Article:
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Coal Tit explosion! (1 Viewer)

Ptarmi

Dick Glasgow
Is anyone else 'suffering' from an explosion in Coal Tit numbers in their garden, right now?

I have two resident pairs whose territories include part of my large garden, but I walked round my garden's 10 feeding stations, here in North Antrim, yesterday morning & counted at least 24 Coal Tits, all apparently involved in a competition to see which one of them could bury the greatest number of Sunflower Hearts!

I know these little guys migrate up to 20 miles at this time of year, but I live on the north coast of Ireland, so did these guys really fly South from Islay or Argyll?
 

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KenM

Well-known member
Is anyone else 'suffering' from an explosion in Coal Tit numbers in their garden, right now?

I have two resident pairs whose territories include part of my large garden, but I walked round my garden's 10 feeding stations, here in North Antrim, yesterday morning & counted at least 24 Coal Tits, all apparently involved in a competition to see which one of them could bury the greatest number of Sunflower Hearts!

I know these little guys migrate up to 20 miles at this time of year, but I live on the north coast of Ireland, so did these guys really fly South from Islay or Argyll?

Hi Ptarmi, can’t help you with your question other than 60 years ago Coal Tits were decidedly uncommon in my neck of the woods (NE.London), however they’re one of my regular customers to my 3 feeding stations (my maximum count for the species is normally one, occasionally two and once only three.

How do numbers compare against Blue/GreatTits, because on occasion during a feeding frenzy I can have c20 of the former, another question-how long do the hearts last in that particular feeder?

Cheers
 

aeshna5

Well-known member
Unfortunately, no! I've only seen one in my garden recently. Did have my first (male) Blackcap on my feeders for the autumn today.
 

Jacana

Will Jones
Hungary
The yellowish blush on their cheeks suggests that these are Irish birds, rather than British ones.

Migration and dispersal doesn't necessarily mean just moving south, so these birds will likely have converged on the food in your garden from all around.
 

Jon Turner

Well-known member
Yes! It's too difficult to get an accurate count, they're in and out so fast and head for the surrounding woods, only to be replaced by more. I do get them in this garden but never in the three years I've been here in these numbers. The black sunflower seed feeder is filled in the mornings and usually empty by lunchtime. If I'm feeling generous I might refill it. I might also put up some nets and see how many I can catch and ring...
Previous years I have caught mostly Blue Tits, but they are nowhere near as common this year, and Great Tits aren't either. The other species I seem to have several of is Nuthatch - they land on the feeder fuss about chucking seeds everywhere then find the one they want and head for the trees. I think there are at least 6 of them.
 

Monahawk

Well-known member
Very numerous in my garden in Co Monaghan as they often are each winter. Some are very tame, I have had them feeding from my hand in the past. I have noticed the cleaner white cheeked variety mixing with the slightly duller cheeked local variety. I wonder whether these are wanderers from Britain or possibly further from continental Europe.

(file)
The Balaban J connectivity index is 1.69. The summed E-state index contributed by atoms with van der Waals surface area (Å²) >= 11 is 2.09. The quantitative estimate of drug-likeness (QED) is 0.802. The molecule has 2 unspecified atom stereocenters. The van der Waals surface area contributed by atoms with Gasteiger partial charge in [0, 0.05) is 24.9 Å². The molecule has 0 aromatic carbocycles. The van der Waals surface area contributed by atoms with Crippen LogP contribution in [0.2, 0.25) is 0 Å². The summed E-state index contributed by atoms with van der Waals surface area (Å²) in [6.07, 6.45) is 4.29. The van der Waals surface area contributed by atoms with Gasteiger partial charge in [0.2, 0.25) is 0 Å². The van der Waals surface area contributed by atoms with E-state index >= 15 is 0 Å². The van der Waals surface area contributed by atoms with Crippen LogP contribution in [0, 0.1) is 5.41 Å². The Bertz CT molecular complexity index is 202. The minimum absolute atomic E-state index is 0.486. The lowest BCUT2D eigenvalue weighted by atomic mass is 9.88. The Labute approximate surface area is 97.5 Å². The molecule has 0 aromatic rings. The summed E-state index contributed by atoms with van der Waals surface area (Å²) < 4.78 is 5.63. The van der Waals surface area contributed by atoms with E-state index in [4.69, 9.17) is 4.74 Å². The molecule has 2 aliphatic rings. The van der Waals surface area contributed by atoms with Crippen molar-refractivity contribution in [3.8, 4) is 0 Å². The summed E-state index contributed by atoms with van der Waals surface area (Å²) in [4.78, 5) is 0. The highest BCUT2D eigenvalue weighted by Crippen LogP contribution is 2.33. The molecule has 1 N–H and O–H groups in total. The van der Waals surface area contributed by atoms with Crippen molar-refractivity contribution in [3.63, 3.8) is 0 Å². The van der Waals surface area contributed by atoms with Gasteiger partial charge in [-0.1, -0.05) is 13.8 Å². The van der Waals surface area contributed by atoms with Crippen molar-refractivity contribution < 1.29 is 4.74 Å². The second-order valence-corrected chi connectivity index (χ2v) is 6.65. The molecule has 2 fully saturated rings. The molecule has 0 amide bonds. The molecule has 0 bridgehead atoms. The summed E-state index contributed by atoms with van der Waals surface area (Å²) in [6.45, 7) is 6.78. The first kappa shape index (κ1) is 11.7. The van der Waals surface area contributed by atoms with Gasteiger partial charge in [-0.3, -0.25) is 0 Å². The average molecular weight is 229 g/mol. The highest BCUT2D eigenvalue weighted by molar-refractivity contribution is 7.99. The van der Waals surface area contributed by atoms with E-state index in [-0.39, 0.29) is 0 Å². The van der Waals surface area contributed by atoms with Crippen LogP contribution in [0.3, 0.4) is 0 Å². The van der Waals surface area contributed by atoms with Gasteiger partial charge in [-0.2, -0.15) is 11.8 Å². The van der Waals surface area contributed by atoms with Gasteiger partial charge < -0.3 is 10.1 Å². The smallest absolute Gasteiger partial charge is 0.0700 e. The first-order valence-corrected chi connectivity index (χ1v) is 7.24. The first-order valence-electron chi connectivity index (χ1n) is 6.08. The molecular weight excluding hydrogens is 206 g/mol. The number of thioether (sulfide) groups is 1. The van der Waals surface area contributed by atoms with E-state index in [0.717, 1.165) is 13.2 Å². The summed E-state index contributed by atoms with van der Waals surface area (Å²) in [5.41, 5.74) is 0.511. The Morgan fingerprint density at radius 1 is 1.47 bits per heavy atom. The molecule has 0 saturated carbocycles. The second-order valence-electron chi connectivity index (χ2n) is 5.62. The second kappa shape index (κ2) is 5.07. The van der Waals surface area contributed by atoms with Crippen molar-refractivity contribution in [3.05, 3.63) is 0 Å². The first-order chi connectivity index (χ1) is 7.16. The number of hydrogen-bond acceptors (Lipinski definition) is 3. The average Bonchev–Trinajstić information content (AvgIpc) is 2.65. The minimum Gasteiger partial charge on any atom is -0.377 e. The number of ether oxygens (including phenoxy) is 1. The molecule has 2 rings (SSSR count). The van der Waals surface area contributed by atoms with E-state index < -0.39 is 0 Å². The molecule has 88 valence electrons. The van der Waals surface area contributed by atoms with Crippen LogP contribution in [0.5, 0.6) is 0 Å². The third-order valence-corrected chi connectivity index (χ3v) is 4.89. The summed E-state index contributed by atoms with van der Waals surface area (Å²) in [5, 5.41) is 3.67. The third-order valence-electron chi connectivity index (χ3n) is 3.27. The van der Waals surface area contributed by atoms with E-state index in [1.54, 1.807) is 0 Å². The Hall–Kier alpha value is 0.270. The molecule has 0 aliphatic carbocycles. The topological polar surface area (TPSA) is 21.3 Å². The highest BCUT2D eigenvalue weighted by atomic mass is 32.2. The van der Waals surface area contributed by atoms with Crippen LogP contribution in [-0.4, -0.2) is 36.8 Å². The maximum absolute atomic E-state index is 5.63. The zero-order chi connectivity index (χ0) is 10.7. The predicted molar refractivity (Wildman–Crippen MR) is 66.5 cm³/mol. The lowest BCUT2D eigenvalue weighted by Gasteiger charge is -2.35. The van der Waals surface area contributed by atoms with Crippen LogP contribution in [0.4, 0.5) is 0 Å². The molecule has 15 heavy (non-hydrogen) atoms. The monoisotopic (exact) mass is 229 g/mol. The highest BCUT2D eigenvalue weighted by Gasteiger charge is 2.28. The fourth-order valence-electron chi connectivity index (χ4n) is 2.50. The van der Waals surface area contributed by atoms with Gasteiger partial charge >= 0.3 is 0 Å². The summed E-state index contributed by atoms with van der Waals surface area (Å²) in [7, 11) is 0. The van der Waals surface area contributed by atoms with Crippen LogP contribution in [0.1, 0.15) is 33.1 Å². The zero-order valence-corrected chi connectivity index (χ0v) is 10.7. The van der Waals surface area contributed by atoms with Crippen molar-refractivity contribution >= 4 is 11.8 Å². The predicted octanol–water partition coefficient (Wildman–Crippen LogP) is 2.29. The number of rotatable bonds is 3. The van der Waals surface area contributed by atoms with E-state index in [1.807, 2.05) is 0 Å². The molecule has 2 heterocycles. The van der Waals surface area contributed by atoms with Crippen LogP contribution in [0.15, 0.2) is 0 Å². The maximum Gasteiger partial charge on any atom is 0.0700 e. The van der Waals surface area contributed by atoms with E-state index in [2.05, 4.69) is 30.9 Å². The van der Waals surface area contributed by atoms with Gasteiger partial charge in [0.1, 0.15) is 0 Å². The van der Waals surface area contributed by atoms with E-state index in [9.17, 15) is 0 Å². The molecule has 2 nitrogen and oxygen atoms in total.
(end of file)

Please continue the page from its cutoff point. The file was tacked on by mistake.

Si.
 

Ptarmi

Dick Glasgow
Hi Ptarmi, can’t help you with your question other than 60 years ago Coal Tits were decidedly uncommon in my neck of the woods (NE.London), however they’re one of my regular customers to my 3 feeding stations (my maximum count for the species is normally one, occasionally two and once only three.

How do numbers compare against Blue/GreatTits, because on occasion during a feeding frenzy I can have c20 of the former, another question-how long do the hearts last in that particular feeder?

Cheers
Hi,

I have a couple of pairs of Blue Tits & 3 pairs of Great Tits, so far more Coal Tits than the others.

As for my Sunflower Hearts feeders. I have 3 & they are usually all emptied each day.

Cheers,
Dick
 

Ptarmi

Dick Glasgow
Yes! It's too difficult to get an accurate count, they're in and out so fast and head for the surrounding woods, only to be replaced by more. I do get them in this garden but never in the three years I've been here in these numbers. The black sunflower seed feeder is filled in the mornings and usually empty by lunchtime. If I'm feeling generous I might refill it. I might also put up some nets and see how many I can catch and ring...
Previous years I have caught mostly Blue Tits, but they are nowhere near as common this year, and Great Tits aren't either. The other species I seem to have several of is Nuthatch - they land on the feeder fuss about chucking seeds everywhere then find the one they want and head for the trees. I think there are at least 6 of them.
I'm lucky because my garden is surrounded by fields of sheep so I can make a fairly accurate count.

Sadly we don't have the Nuthatch over here.

This video I took recently, will give you an idea of just how busy they are.

N.B. If you watch the Goldfinch, you will see that this video was not speeded up.


Cheers,
Dick
 
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ZEISS. Discover the fascinating world of birds, and win a birding trip to Columbia
ZEISS. Discover the fascinating world of birds, and win a birding trip to Columbia
ZEISS. Discover the fascinating world of birds, and win a birding trip to Columbia

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